2. It makes cleaning the bike a bit faster. This matters if you've a limited time to spend cleaning and wrenching before your next race. It really matters when you are in the pits and wrenching for someone else. I wonder if that's why you see so many PRO rigs running top tube routing.
3. It makes for a cleaner and smoother shoulder. I don't mean cleaner in that your gloves won't get dirty, but that the motion won't have any hanging up on cables.

1. The afore mentioned front derailleur woes. No big deal if you run a single front ring, but a bit of a pain if you run a double. If you run a triple, stop reading this and go out and remove your helmet mirror, seat bag, and water bottle cages. What you do isn't racing. This is about race bikes. An aside on the pulley. I don't mind them so much, but they are another moving part that has to be dealt with and on certain frames, can limit tire clearance at the seat tube.
2. Unless you like changing your cables every week (Yeah, that's right. Every week.) or run a sealed system like Gore, your shifting will suck balls in a very short amount of time. It happens because of that last loop of housing at the rear derailleur points up at the sky allowing all kinds of crap to run down the cable and deposit itself in the housing. Even though the cables are up and out of the way, any grime and slime that gets on the bike will be funneled right down into that last bit of housing. That's why pros get new cables and housing every week.

I've come to run the rear brake and rear derailleur on the top tube and use sealed cables. I like running a road front derailleur so my front derailleur cable goes on the down tube. I had the guy who built my bike use a single split stop at the 6:00 position on the down tube which keeps it as tucked up to the frame as possible. I think this offers me the right balance of performance and limited maintenance. If I had more limited wrenching skills (they're way mad) and never wanted to change cable and housing, then I'd have the cable routed on the down tube. If I had huge ducketts, I'd run regular cables on the top tube with a pulley and have my personal mechanic deal with changing them out on a constant basis. As is, I think running a sealed system is the way to go. It costs more up front, but the shifting lasts the whole season. Just don't use that Nokon crap. I'd have to hit you.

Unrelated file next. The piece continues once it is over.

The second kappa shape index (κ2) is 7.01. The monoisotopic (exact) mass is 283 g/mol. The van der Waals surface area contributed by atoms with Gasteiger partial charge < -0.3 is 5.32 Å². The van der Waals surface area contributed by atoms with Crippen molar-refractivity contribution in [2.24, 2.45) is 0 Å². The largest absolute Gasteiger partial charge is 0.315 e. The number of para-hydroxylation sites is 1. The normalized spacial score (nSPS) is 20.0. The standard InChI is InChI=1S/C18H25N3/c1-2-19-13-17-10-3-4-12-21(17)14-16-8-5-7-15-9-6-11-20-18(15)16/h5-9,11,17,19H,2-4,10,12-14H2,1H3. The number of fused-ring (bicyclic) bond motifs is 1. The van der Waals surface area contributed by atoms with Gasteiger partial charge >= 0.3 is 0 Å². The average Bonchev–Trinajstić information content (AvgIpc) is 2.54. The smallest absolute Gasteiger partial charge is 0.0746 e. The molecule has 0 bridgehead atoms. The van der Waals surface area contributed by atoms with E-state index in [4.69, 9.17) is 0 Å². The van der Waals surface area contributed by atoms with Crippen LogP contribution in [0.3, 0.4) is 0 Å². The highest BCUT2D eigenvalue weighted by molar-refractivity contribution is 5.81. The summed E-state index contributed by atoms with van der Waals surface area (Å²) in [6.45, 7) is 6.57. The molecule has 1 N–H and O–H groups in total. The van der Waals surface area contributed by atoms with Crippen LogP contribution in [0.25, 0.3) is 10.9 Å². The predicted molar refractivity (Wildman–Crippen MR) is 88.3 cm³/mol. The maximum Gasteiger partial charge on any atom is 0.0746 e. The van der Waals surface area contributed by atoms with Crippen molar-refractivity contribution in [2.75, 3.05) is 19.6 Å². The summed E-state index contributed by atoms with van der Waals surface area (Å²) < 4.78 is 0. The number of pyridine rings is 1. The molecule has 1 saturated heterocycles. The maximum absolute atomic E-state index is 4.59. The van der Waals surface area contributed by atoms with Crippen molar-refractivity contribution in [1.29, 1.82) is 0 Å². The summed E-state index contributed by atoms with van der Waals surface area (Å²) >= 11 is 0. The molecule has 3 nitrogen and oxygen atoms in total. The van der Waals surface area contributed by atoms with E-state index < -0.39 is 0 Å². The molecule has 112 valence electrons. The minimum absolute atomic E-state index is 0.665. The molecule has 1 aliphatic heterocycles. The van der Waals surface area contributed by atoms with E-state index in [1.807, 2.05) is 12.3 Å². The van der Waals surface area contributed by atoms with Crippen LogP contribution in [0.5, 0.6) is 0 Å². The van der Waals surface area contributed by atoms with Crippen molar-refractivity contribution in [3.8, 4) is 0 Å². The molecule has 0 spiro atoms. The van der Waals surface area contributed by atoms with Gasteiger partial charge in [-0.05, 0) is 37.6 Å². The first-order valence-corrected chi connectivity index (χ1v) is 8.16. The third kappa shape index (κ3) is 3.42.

Wednesday, June 04, 2008

Back From the Long Grey Void

We'll I'm back blogging again. Like a cold sore that won't go away, this blog is just about as reliable and annoying. This winter after cross, Blavco Suave was pretty fed up with the bike industry. After getting the shaft put to me by the "officials" at the Portland USGP, and then getting fired from my job in January, it was a little tough coming up with anything decent to say for a little while.

But then the snow was good and the time on government "unenjoyment" tit was nice and spending a bit more time with the little ones was fun and I was in a pretty good place. I still wasn't riding, so the no post habit continued to form and infest itself even deeper. It was creating a perfect cycle.

After the weather turned nice (Some of you are thinking this never happened. It has. Harden the Fuck Up!) I started riding and even training again. Only this time, solo was the theme of about 95% of Blanco's rides. Somewhat because I was still a little crusty with the bike industry, and just didn't want to field questions regarding my job status and "So what are yo going to do now?" type stuff.

But Blanco found out that he liked riding sans group better. Mostly because all the people who he usually rides with were all about the early season races and were already flying. It sucked going out for every ride and have it turn into the "Wednesday Worlds". I was still skiing part time and riding an even smaller part time and getting the wood put to Blanco in March wasn't my cup of tea.
Pros will tell you that they spend most of their training time alone because it allows them the best opportunity to maximize the type of ride they need to do that day. No responding to the groups seemingly random efforts and no drifting along safely ensconced in the pack when they should be busting their asses doing motor pacing. That's what the pros will tell you.

Blanco Suave can't tell you that. A training plan for me is that I'm planning to train, but plans change. What really makes training alone work best for me is that I don't allow myself to be slotted into my assigned pecking order of the pack during those "group rides". If I get thumped weekly by the same people, when it comes time to race, I already know where I'm gonna wind up, whether or not I actually deserve that placing. Trying to get your season to peak later than most people's is hard enough without spending the better part of your build up time getting discouraged.
The potential downside is that you can be deluding yourself in regards to your actual fitness. You can show up to the first race thinking your flying and get the old doors blown right off. But even if this happens, it's easier to justify your fitness and get back to getting better.

Every now and again this "ostrich head in the sand" style of training actually works for Blanco Suave. This last week Blanco turned the pedals in anger for the first time this year at the Thursday Night TT kickoff to the weekly crit series. I didn't exactly set any one's house 'a fire, but I turned out a pretty respectable result. Most importantly, all the other racers when I've ran into them this week, have commented on how strong the Blanco Suavester is riding. It seems like I caught them by surprise. Not that I'm actually all that strong right now, but they have nothing to gauge me against and automatically assume that if I haven't been getting thrashed on them since February, then I must not be riding too much. Bam! Instant insertion a few rungs further up the pecking order. Beware Blanco Suave, for he rides with the force of Solo!